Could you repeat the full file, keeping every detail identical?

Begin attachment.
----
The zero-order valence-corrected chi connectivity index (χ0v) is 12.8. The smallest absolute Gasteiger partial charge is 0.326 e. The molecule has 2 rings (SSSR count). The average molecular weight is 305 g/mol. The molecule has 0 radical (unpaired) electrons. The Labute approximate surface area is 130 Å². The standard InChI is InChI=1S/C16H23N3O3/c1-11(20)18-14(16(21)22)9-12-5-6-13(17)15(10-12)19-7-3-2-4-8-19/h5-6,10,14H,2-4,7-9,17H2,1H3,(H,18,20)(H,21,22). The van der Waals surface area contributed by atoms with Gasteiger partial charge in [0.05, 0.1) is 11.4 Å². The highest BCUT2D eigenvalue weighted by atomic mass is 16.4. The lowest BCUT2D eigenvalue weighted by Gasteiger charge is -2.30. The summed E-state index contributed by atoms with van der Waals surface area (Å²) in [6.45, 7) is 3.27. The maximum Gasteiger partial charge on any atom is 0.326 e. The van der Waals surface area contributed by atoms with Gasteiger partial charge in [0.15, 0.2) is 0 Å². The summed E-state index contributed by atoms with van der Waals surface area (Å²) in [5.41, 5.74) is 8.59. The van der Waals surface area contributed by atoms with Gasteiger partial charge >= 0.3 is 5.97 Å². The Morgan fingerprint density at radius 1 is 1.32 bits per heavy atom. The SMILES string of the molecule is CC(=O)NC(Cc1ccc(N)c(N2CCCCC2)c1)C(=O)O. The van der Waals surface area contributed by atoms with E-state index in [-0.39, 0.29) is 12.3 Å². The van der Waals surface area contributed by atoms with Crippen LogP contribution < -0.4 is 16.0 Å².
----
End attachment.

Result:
The zero-order valence-corrected chi connectivity index (χ0v) is 12.8. The smallest absolute Gasteiger partial charge is 0.326 e. The molecule has 2 rings (SSSR count). The average molecular weight is 305 g/mol. The molecule has 0 radical (unpaired) electrons. The Labute approximate surface area is 130 Å². The standard InChI is InChI=1S/C16H23N3O3/c1-11(20)18-14(16(21)22)9-12-5-6-13(17)15(10-12)19-7-3-2-4-8-19/h5-6,10,14H,2-4,7-9,17H2,1H3,(H,18,20)(H,21,22). The van der Waals surface area contributed by atoms with Gasteiger partial charge in [0.05, 0.1) is 11.4 Å². The highest BCUT2D eigenvalue weighted by atomic mass is 16.4. The lowest BCUT2D eigenvalue weighted by Gasteiger charge is -2.30. The summed E-state index contributed by atoms with van der Waals surface area (Å²) in [6.45, 7) is 3.27. The maximum Gasteiger partial charge on any atom is 0.326 e. The van der Waals surface area contributed by atoms with Gasteiger partial charge in [0.15, 0.2) is 0 Å². The summed E-state index contributed by atoms with van der Waals surface area (Å²) in [5.41, 5.74) is 8.59. The van der Waals surface area contributed by atoms with Gasteiger partial charge >= 0.3 is 5.97 Å². The Morgan fingerprint density at radius 1 is 1.32 bits per heavy atom. The SMILES string of the molecule is CC(=O)NC(Cc1ccc(N)c(N2CCCCC2)c1)C(=O)O. The van der Waals surface area contributed by atoms with E-state index in [-0.39, 0.29) is 12.3 Å². The van der Waals surface area contributed by atoms with Crippen LogP contribution < -0.4 is 16.0 Å².